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Re: The Smoker Thread - recipes, techniques, ideas

#163 Post by Robert.Fleming » July 12th, 2011, 8:49 am

Stuart BeauneHead Niemtzow wrote: Just curious ... how using a flat cut can really turn out juicy ....
The flat has less fat but much more connective tissue - thus more collagen to convert into gelatin.
Last edited by Robert.Fleming on July 12th, 2011, 9:52 am, edited 1 time in total.

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Re: The Smoker Thread - recipes, techniques, ideas

#164 Post by Stuart BeauneHead Niemtzow » July 12th, 2011, 9:26 am

but you have to cook it differently, no? like a lot less time....my question is , by using the same long and slow method as for the whole brisket, can you have a tender "flat cut" stand alone? Will the extra collagen save the day?

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Re: The Smoker Thread - recipes, techniques, ideas

#165 Post by Robert.Fleming » July 12th, 2011, 10:16 am

Stuart BeauneHead Niemtzow wrote:but you have to cook it differently, no? like a lot less time....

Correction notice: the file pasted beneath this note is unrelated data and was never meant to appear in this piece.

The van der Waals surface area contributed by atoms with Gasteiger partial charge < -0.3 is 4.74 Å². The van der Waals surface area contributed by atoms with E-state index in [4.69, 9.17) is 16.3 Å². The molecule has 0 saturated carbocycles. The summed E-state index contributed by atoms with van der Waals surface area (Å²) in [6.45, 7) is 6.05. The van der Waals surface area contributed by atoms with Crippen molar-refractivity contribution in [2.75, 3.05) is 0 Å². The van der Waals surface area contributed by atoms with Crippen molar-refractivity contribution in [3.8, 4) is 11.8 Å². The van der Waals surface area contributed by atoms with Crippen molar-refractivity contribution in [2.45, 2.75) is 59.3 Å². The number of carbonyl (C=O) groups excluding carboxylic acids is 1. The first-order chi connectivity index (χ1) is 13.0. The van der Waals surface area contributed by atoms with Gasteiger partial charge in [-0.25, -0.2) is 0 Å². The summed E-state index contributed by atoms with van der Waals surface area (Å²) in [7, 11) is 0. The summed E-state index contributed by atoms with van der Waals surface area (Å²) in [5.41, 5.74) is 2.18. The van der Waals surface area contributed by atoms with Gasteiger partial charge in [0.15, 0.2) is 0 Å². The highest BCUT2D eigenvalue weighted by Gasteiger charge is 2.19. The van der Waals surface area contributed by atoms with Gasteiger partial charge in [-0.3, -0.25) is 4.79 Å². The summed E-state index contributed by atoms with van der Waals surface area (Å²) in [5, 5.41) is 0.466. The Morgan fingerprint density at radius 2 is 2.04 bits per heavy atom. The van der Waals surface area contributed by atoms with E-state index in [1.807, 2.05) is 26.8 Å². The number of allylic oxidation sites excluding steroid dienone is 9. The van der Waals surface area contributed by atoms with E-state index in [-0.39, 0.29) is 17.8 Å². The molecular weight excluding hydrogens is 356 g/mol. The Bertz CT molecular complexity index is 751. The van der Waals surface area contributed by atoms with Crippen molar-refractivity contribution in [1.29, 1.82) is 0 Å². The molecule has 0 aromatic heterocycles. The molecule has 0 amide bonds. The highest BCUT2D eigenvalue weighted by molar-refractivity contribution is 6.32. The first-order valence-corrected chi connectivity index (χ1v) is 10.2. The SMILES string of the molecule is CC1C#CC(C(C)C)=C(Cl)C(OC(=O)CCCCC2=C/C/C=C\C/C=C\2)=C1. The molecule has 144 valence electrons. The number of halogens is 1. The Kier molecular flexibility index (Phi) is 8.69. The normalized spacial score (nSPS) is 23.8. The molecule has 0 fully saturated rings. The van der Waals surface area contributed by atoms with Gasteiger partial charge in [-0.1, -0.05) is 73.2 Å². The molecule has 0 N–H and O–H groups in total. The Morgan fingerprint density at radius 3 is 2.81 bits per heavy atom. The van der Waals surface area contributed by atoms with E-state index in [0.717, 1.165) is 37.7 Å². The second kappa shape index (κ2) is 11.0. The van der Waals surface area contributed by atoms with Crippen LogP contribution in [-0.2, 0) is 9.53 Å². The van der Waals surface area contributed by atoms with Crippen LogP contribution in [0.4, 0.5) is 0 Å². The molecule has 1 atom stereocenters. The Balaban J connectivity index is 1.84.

Actually, the flat takes longer than the point to get tender.
Stuart BeauneHead Niemtzow wrote:my question is , by using the same long and slow method as for the whole brisket, can you have a tender "flat cut" stand alone? Will the extra collagen save the day?
I have only cooked packer cuts (i.e., whole briskets, flat and point), never the flat by itself. So I can't speak from personal experience. But I remember reading, recently, about a Texas joint that has won all kinds of awards for its brisket - and cooks only flats. That stands out in my memory because the 'conventional wisdom,' reflected in many posts here, is to cook the whole brisket, not the flat.

The last time I cooked a brisket, the point was ready (per the 'fork test') at 11 hours, but it took another 3.5 hours before the flat was ready. The flat was plenty juicy; I don't see how that would have been different had it been cooked alone.

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Re: The Smoker Thread - recipes, techniques, ideas

#166 Post by Stuart BeauneHead Niemtzow » July 12th, 2011, 11:00 am

Well, in theory the point's fat basted the flat.

I use flat all the time ..or my wife does...as pot roast.

Interesting. And you're right...I used a thermometer yesterday. The flat was 20+ degrees lower temp than the point when I first check it. I like to cook them to 195....but stopped when the point got there, to make sure to not overcook the flat. I didn't taste it, as I cryovaced it to take with us to Maine this week.

If you find a link to that Texas place, I'd be interested in reading about it, and its methods.

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Re: The Smoker Thread - recipes, techniques, ideas